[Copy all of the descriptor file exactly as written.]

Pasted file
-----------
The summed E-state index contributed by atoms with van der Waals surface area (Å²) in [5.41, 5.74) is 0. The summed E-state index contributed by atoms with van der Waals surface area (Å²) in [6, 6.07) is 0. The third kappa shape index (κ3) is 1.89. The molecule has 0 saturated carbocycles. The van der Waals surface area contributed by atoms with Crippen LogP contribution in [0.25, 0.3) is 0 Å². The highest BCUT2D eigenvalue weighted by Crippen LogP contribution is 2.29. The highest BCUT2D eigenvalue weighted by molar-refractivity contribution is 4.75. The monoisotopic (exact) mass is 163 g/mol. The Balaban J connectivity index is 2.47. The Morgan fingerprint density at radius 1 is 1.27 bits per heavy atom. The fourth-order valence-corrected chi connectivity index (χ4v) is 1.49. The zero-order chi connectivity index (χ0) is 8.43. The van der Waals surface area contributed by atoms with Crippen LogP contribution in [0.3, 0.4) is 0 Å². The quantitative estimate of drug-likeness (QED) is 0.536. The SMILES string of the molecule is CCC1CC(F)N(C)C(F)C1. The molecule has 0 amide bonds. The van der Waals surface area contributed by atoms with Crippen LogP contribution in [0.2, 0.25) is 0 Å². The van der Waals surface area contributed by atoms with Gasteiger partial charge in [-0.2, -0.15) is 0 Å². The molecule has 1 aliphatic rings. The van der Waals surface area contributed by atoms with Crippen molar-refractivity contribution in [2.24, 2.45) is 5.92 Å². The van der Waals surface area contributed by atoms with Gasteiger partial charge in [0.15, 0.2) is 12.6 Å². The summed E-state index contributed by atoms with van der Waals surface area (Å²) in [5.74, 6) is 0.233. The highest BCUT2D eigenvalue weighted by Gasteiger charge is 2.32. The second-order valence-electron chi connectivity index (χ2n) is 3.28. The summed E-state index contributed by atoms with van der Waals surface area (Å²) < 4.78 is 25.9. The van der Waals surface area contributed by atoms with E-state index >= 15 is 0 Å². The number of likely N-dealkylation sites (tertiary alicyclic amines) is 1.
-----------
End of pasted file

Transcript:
The summed E-state index contributed by atoms with van der Waals surface area (Å²) in [5.41, 5.74) is 0. The summed E-state index contributed by atoms with van der Waals surface area (Å²) in [6, 6.07) is 0. The third kappa shape index (κ3) is 1.89. The molecule has 0 saturated carbocycles. The van der Waals surface area contributed by atoms with Crippen LogP contribution in [0.25, 0.3) is 0 Å². The highest BCUT2D eigenvalue weighted by Crippen LogP contribution is 2.29. The highest BCUT2D eigenvalue weighted by molar-refractivity contribution is 4.75. The monoisotopic (exact) mass is 163 g/mol. The Balaban J connectivity index is 2.47. The Morgan fingerprint density at radius 1 is 1.27 bits per heavy atom. The fourth-order valence-corrected chi connectivity index (χ4v) is 1.49. The zero-order chi connectivity index (χ0) is 8.43. The van der Waals surface area contributed by atoms with Crippen LogP contribution in [0.3, 0.4) is 0 Å². The quantitative estimate of drug-likeness (QED) is 0.536. The SMILES string of the molecule is CCC1CC(F)N(C)C(F)C1. The molecule has 0 amide bonds. The van der Waals surface area contributed by atoms with Crippen LogP contribution in [0.2, 0.25) is 0 Å². The van der Waals surface area contributed by atoms with Gasteiger partial charge in [-0.2, -0.15) is 0 Å². The molecule has 1 aliphatic rings. The van der Waals surface area contributed by atoms with Crippen molar-refractivity contribution in [2.24, 2.45) is 5.92 Å². The van der Waals surface area contributed by atoms with Gasteiger partial charge in [0.15, 0.2) is 12.6 Å². The summed E-state index contributed by atoms with van der Waals surface area (Å²) in [5.74, 6) is 0.233. The highest BCUT2D eigenvalue weighted by Gasteiger charge is 2.32. The second-order valence-electron chi connectivity index (χ2n) is 3.28. The summed E-state index contributed by atoms with van der Waals surface area (Å²) < 4.78 is 25.9. The van der Waals surface area contributed by atoms with E-state index >= 15 is 0 Å². The number of likely N-dealkylation sites (tertiary alicyclic amines) is 1.